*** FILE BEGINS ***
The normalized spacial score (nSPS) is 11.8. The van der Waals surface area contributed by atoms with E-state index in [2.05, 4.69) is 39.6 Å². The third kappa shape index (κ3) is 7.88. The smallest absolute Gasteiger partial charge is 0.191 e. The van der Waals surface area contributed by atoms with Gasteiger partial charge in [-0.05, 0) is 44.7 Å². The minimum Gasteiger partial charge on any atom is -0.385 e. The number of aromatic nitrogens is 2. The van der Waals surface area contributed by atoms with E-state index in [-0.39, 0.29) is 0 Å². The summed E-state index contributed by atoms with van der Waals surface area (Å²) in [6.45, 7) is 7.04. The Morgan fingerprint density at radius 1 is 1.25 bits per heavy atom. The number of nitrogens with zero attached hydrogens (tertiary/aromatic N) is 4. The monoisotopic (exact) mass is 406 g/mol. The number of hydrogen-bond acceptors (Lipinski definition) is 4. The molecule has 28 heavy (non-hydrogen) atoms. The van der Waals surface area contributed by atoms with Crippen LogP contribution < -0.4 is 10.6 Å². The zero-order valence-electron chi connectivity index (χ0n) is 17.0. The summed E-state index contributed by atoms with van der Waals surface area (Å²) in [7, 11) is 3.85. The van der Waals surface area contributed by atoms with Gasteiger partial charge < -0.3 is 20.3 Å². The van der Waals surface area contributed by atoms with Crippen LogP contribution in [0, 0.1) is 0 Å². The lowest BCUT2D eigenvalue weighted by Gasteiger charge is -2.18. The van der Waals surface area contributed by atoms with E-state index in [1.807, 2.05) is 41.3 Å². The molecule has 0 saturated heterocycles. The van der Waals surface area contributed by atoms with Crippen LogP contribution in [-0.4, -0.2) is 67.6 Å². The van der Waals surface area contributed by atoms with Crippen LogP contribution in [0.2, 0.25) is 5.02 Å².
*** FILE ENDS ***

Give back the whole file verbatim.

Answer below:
The normalized spacial score (nSPS) is 11.8. The van der Waals surface area contributed by atoms with E-state index in [2.05, 4.69) is 39.6 Å². The third kappa shape index (κ3) is 7.88. The smallest absolute Gasteiger partial charge is 0.191 e. The van der Waals surface area contributed by atoms with Gasteiger partial charge in [-0.05, 0) is 44.7 Å². The minimum Gasteiger partial charge on any atom is -0.385 e. The number of aromatic nitrogens is 2. The van der Waals surface area contributed by atoms with E-state index in [-0.39, 0.29) is 0 Å². The summed E-state index contributed by atoms with van der Waals surface area (Å²) in [6.45, 7) is 7.04. The Morgan fingerprint density at radius 1 is 1.25 bits per heavy atom. The number of nitrogens with zero attached hydrogens (tertiary/aromatic N) is 4. The monoisotopic (exact) mass is 406 g/mol. The number of hydrogen-bond acceptors (Lipinski definition) is 4. The molecule has 28 heavy (non-hydrogen) atoms. The van der Waals surface area contributed by atoms with Crippen LogP contribution < -0.4 is 10.6 Å². The zero-order valence-electron chi connectivity index (χ0n) is 17.0. The summed E-state index contributed by atoms with van der Waals surface area (Å²) in [7, 11) is 3.85. The van der Waals surface area contributed by atoms with Gasteiger partial charge < -0.3 is 20.3 Å². The van der Waals surface area contributed by atoms with Crippen LogP contribution in [0, 0.1) is 0 Å². The lowest BCUT2D eigenvalue weighted by Gasteiger charge is -2.18. The van der Waals surface area contributed by atoms with E-state index in [1.807, 2.05) is 41.3 Å². The molecule has 0 saturated heterocycles. The van der Waals surface area contributed by atoms with Crippen LogP contribution in [-0.4, -0.2) is 67.6 Å². The van der Waals surface area contributed by atoms with Crippen LogP contribution in [0.2, 0.25) is 5.02 Å².